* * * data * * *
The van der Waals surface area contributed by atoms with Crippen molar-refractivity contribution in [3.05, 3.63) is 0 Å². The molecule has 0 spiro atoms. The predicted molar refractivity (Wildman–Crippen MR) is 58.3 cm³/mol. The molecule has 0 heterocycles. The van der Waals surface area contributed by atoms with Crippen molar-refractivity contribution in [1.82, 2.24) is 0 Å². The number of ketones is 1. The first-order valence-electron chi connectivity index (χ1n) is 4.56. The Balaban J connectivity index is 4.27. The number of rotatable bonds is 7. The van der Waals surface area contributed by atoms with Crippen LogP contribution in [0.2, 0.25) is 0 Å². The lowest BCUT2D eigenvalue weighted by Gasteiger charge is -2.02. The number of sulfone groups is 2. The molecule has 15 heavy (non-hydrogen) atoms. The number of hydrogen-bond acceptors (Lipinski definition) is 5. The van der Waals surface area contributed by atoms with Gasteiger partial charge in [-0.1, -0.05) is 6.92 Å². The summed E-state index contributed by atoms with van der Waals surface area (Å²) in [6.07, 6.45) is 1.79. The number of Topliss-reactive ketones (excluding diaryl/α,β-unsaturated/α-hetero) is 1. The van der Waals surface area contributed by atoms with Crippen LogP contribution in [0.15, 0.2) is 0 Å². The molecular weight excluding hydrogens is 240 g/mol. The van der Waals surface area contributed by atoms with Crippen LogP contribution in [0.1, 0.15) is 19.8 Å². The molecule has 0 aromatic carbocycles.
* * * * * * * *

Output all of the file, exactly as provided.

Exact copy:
The van der Waals surface area contributed by atoms with Crippen molar-refractivity contribution in [3.05, 3.63) is 0 Å². The molecule has 0 spiro atoms. The predicted molar refractivity (Wildman–Crippen MR) is 58.3 cm³/mol. The molecule has 0 heterocycles. The van der Waals surface area contributed by atoms with Crippen molar-refractivity contribution in [1.82, 2.24) is 0 Å². The number of ketones is 1. The first-order valence-electron chi connectivity index (χ1n) is 4.56. The Balaban J connectivity index is 4.27. The number of rotatable bonds is 7. The van der Waals surface area contributed by atoms with Crippen LogP contribution in [0.2, 0.25) is 0 Å². The lowest BCUT2D eigenvalue weighted by Gasteiger charge is -2.02. The number of sulfone groups is 2. The molecule has 15 heavy (non-hydrogen) atoms. The number of hydrogen-bond acceptors (Lipinski definition) is 5. The van der Waals surface area contributed by atoms with Gasteiger partial charge in [-0.1, -0.05) is 6.92 Å². The summed E-state index contributed by atoms with van der Waals surface area (Å²) in [6.07, 6.45) is 1.79. The number of Topliss-reactive ketones (excluding diaryl/α,β-unsaturated/α-hetero) is 1. The van der Waals surface area contributed by atoms with Crippen LogP contribution in [0.15, 0.2) is 0 Å². The molecular weight excluding hydrogens is 240 g/mol. The van der Waals surface area contributed by atoms with Crippen LogP contribution in [0.1, 0.15) is 19.8 Å². The molecule has 0 aromatic carbocycles.